New Radiation Data Quality VAP Release Available for Southern Great Plains Extended Facilities

Published: 18 October 2019
ARM Southern Great Plains extended facility at Tryon, Oklahoma
Radiometers collect data at the ARM Southern Great Plains extended facility E35 at Tryon, Oklahoma.

A new level 2 (c2/s2) release of the Data Quality Assessment for ARM Radiation Data (QCRAD) value-added product (VAP) is now available for eight extended facilities at the Atmospheric Radiation Measurement (ARM) user facility’s Southern Great Plains atmospheric observatory. This release covers the following extended facilities and date ranges:

  • E31 (Anthony, Kansas) from June 28, 2017, to May 29, 2018
  • E32 (Medford, Oklahoma) from July 27, 2016, to June 13, 2019
  • E33 (Newkirk, Oklahoma) from July 30, 2016, to June 18, 2019
  • E34 (Maple City, Kansas) from July 28, 2016, to July 23, 2018
  • E35 (Tryon, Oklahoma) from July 21, 2016, to June 24, 2019
  • E38 (Omega, Oklahoma) from July 20, 2016, to August 2, 2018
  • E39 (Morrison, Oklahoma) from July 23, 2016, to July 31, 2018
  • E40 (Pawnee, Oklahoma) from July 20, 2017, to July 31, 2018.

QCRAD has long been ARM’s recommended datastream for broadband surface irradiance measurements. The QCRAD VAP was developed to assess quality of and enhance continuity for the ARM radiation data collected at all ARM central and extended facilities. The QCRAD methodology uses climatological analyses of the surface radiation measurements to define reasonable limits for testing the data for unusual values. QCRAD applies multiple data quality checks, corrects for errors due to infrared loss in shortwave (SW) radiometric measurements, and calculates a best-estimate total downwelling SW irradiance value.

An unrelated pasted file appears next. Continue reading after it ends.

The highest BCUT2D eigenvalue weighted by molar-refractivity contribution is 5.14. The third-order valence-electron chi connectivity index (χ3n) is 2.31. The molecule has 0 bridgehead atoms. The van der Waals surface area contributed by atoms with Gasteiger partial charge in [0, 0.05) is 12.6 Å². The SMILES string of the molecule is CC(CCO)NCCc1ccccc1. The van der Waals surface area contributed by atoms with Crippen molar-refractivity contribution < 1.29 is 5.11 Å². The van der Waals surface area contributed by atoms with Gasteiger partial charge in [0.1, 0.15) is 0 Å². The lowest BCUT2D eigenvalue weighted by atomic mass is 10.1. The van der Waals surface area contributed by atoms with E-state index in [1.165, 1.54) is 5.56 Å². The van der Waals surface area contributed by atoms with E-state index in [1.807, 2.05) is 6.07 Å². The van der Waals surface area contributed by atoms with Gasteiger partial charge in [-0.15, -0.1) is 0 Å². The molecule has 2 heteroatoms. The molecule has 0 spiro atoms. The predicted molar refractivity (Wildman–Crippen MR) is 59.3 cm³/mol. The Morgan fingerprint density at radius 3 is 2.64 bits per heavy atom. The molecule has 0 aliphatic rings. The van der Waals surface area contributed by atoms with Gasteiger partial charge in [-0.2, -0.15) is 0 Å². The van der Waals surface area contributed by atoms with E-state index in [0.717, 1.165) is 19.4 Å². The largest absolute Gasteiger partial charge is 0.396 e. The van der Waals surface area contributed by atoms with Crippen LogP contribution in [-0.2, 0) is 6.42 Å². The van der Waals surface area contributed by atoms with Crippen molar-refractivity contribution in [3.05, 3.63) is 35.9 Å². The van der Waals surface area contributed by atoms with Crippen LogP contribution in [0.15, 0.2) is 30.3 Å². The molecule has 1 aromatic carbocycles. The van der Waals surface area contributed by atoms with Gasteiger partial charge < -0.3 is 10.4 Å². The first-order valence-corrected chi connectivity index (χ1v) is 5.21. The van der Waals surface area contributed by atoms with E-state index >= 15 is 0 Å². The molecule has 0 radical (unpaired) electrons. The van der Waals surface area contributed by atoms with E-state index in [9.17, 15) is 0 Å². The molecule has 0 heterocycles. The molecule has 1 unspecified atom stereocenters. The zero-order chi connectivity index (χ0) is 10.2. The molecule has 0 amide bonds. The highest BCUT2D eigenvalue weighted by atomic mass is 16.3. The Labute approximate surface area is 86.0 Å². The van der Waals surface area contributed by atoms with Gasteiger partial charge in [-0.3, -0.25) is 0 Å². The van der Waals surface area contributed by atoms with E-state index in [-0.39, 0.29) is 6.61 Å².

The QCRAD VAP produces two daily files containing 1-minute radiation measurement fields and their quality control (QC) values. The *.c1 file—the asterisk represents the datastream name—includes auxiliary information and detailed qc flags. The *.s1 summary file includes a simplified version of the qc flags and fewer auxiliary data values.

During operational processing, the QCRAD VAP applies a generic correction to the downwelling SW hemispheric flux to correct for infrared loss within the radiometer. This operational processing produces .c1 and .s1, or level 1, datastreams.

On a yearly basis, a more detailed correction that uses infrared loss corrections derived for the specific instruments—rather than the generic correction—is applied. This yearly processing produces .c2 and .s2, or level 2, datastreams. This correction will affect the output of the downwelling SW values when the sum of the direct plus diffuse SW is not available as the best estimate for downwelling SW. When *.c2 and *.s2 files are available, they should be used.

Scientists can use the new QCRAD data now. Yearly processing for remaining ARM fixed sites will follow. To share your experience—such as how you use the data and how well it works for you—or to ask a question, contact Josh Howie.

More information on QCRAD is available on the VAP web page. To access the new QCRAD Southern Great Plains data, go to the ARM Data Center. (Go here to request an account).

To cite the QCRAD data, please use doi:10.5439/1027372.

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ARM is a DOE Office of Science user facility operated by nine DOE national laboratories.